From Figure 3, the stakeholders having different interests can be classified into Cluster A and Cluster B. These ties are responsible for exchanging information from cluster A to cluster B. Here a node from cluster A can access the information from cluster B with the help of a bridge tie as they are interconnected in their network along with having a connection with another cluster network. The project manager shall critically consider this network to create a network to provide essential information to individuals who are involved in the project. It is significantly effective in the cross-function environment, where the constant exchange of information is needed for a different group of people.



When performing stakeholder management in an organization using social networking theory, few tools must be considered. The early discovery of certain uncertainties could improve new strategies and system implementation. Moreover, the management of stakeholders is a continuous process that must be managed and improved as the project progresses. The initial stage in introducing a new tool could not provide the best results with high performance. This section, therefore, highlights some perspectives and assumptions. [10].

The network focuses more on the effect on the networks, and less on forerunners, in the framework of Social Network Theory. The aim of project management is to influence results with the aid of designed structures, which is why it is critically important to identify how they are formed and how they can be exploited along with change over time. Practice is, however, spread over many fields and is not classified as inconsistent, so sufficient testing should be performed prior to implementation. [10].

In addition, the governance bodies might lack in the research of the flow of ties. The theory of the social network constructs a network model often indirectly or explicitly. The centrality estimation provides an indication of each node and the flow frequency between them. Perhaps the information is most frequently not clearly conveyed between the nodes that are stakeholders, which can lead to some speed bumps. A flow of communication with the aid of management software or a common interaction framework should therefore regularly be monitored. It is believed that the parameters like centrality are calculated and analyzed to predict the output. In other words, its impact and output remain unchanged, from the centrality of stakeholders to their feedback. A variety of studies have shown that an individual performs differently and cannot be constant according to his current mindset. Consistent control and ongoing engagement, therefore, need to be actively handled by stakeholders . [10].


The objective of this study is to present and refine an overview of existing stakeholder management strategies and frameworks, and with a specific focus to highlight challenges and uncertainty and provide an optimal solution to these challenges. Stakeholder Management offers an incentive to recognize individuals and organizations within and outside the company who may be impacted or affected by the results of the initiative. Understanding, prioritizing and planning the stakeholder’s participation and the governance structure of their desires and influence provides an added benefit for the organization also significantly adds to the project performance. Developing strategies for stakeholder management comes with a lot of uncertainties and complexity in the project which are unavoidable and that can hinder the outcome. Where the root cause of project failure is inefficient and inadequate communication. Developing a suitable approach for the smooth management of stakeholders includes the provision of such plans, thus considering the structuring of the process of management frameworks and tools. This article provides a suitable method and its limitations to resolve the obstacles that are applicable to successful and productive stakeholder management in both large and macro-level organizations.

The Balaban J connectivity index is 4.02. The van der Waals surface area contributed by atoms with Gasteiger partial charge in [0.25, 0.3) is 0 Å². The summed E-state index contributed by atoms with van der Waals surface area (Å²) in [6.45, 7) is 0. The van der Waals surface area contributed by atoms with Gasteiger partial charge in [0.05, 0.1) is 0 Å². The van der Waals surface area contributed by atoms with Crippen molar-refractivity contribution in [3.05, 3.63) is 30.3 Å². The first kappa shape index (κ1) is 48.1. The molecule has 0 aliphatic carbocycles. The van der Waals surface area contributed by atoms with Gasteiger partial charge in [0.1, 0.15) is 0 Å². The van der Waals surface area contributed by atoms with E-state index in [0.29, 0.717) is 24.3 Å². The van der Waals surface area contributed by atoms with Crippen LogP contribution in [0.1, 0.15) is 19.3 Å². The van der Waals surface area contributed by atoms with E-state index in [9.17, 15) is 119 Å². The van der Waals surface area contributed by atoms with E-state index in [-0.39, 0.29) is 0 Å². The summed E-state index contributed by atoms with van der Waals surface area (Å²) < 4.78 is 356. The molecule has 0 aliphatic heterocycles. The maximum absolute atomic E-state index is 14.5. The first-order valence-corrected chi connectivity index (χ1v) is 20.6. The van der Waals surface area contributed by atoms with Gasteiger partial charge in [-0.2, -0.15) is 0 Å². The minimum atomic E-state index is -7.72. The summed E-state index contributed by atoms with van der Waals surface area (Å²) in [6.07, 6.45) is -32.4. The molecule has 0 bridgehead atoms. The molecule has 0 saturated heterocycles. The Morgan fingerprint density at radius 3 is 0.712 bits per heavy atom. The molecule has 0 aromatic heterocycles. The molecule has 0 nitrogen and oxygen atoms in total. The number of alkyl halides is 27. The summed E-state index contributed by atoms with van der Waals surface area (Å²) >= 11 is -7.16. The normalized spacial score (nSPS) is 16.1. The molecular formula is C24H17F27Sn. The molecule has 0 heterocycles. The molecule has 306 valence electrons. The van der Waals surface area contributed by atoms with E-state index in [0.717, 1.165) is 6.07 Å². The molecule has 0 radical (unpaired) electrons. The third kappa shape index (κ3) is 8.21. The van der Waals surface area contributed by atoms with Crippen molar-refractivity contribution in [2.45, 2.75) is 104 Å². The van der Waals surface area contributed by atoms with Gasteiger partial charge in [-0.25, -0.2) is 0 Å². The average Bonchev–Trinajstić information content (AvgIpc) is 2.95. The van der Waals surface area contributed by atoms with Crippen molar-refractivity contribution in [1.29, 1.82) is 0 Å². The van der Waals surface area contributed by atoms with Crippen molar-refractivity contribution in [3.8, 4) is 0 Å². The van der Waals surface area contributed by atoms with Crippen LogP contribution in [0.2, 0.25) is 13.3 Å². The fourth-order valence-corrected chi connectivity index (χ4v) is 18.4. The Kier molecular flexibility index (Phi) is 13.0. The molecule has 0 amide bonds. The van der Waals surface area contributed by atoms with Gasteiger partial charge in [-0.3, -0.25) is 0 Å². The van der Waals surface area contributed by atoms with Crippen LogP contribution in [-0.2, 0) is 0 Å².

Annotated Bibliography

Project Management Institute (2013), A Guide to the Project Management Body of Knowledge (PMBOK® Guide) [1]. A Guide to the Project Management Body of Knowledge (PMBOK® Guide) is a store of best practices and tools for project managers and organizations it provides the foundation of Project, Program, and Portfolio Management. This book has and detailed overview of stakeholder definitions and significant information on stakeholder management. This book is highly recommended for project management practices.

Social Network Theory [6] , WENLIN LIU, ANUPREET SIDHU, AMANDA M. BEACOM, and THOMAS W. VALENTE, University of Southern California, USA. Social Network Theory: This article provides an overview of the Social Network approaches and some of their limitations. This literature is recommended to understand the use of social network theory in practice and methodology it also intimated as a viable perspective for stakeholder identification, analysis, and management because of its theoretical & methodological aspect and its ability to provide insightful visualizations and useful network development to identify key influencers, bottlenecks, informal groups.

The role of social networks theory and methodology for project stakeholder management [9], Kon Shing Kenneth Chung*, Lynn Crawford [9] This literature is highly recommended to gain more insights on the application of social network theory in stakeholder management, where the wiki article is highly influenced by this paper. The reader can gain more information on the three steps of network building in stakeholder management.

Social network theory in the behavioral sciences: potential applications [7]: J. Krause, D. P. Croft, and R. James. The article by J.Karuse on Social Network application in behavioral science is a good path to understand the behavior of stakeholders that changes over time due to several uncertainties. Every industry is more inclined to data analytics for project successes and applying appropriate data analytics tools. This paper reflects on a mathematical calculation of nodes and edges, and it leverage guidance in terms of managing stakeholders with quantitative data analytics and data scrapping.